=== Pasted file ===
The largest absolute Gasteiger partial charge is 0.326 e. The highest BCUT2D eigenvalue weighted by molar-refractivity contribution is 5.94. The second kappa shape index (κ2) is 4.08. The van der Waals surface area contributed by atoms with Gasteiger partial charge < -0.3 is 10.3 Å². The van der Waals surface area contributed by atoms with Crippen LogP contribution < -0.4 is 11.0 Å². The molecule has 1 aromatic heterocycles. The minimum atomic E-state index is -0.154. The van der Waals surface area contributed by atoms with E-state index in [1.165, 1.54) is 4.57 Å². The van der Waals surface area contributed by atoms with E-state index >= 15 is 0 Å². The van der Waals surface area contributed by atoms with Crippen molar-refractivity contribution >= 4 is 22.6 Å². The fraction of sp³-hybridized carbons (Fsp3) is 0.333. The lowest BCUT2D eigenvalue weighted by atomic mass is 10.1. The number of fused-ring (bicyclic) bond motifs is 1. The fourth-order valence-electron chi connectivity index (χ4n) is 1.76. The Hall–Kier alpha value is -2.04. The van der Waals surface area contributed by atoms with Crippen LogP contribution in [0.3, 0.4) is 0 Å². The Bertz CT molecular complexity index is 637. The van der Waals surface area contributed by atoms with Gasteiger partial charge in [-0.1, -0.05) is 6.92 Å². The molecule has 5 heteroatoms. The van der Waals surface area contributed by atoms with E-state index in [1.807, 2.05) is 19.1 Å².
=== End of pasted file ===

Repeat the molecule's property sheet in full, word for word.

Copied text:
The largest absolute Gasteiger partial charge is 0.326 e. The highest BCUT2D eigenvalue weighted by molar-refractivity contribution is 5.94. The second kappa shape index (κ2) is 4.08. The van der Waals surface area contributed by atoms with Gasteiger partial charge < -0.3 is 10.3 Å². The van der Waals surface area contributed by atoms with Crippen LogP contribution < -0.4 is 11.0 Å². The molecule has 1 aromatic heterocycles. The minimum atomic E-state index is -0.154. The van der Waals surface area contributed by atoms with E-state index in [1.165, 1.54) is 4.57 Å². The van der Waals surface area contributed by atoms with E-state index >= 15 is 0 Å². The van der Waals surface area contributed by atoms with Crippen molar-refractivity contribution >= 4 is 22.6 Å². The fraction of sp³-hybridized carbons (Fsp3) is 0.333. The lowest BCUT2D eigenvalue weighted by atomic mass is 10.1. The number of fused-ring (bicyclic) bond motifs is 1. The fourth-order valence-electron chi connectivity index (χ4n) is 1.76. The Hall–Kier alpha value is -2.04. The van der Waals surface area contributed by atoms with Crippen LogP contribution in [0.3, 0.4) is 0 Å². The Bertz CT molecular complexity index is 637. The van der Waals surface area contributed by atoms with Gasteiger partial charge in [-0.1, -0.05) is 6.92 Å². The molecule has 5 heteroatoms. The van der Waals surface area contributed by atoms with E-state index in [1.807, 2.05) is 19.1 Å².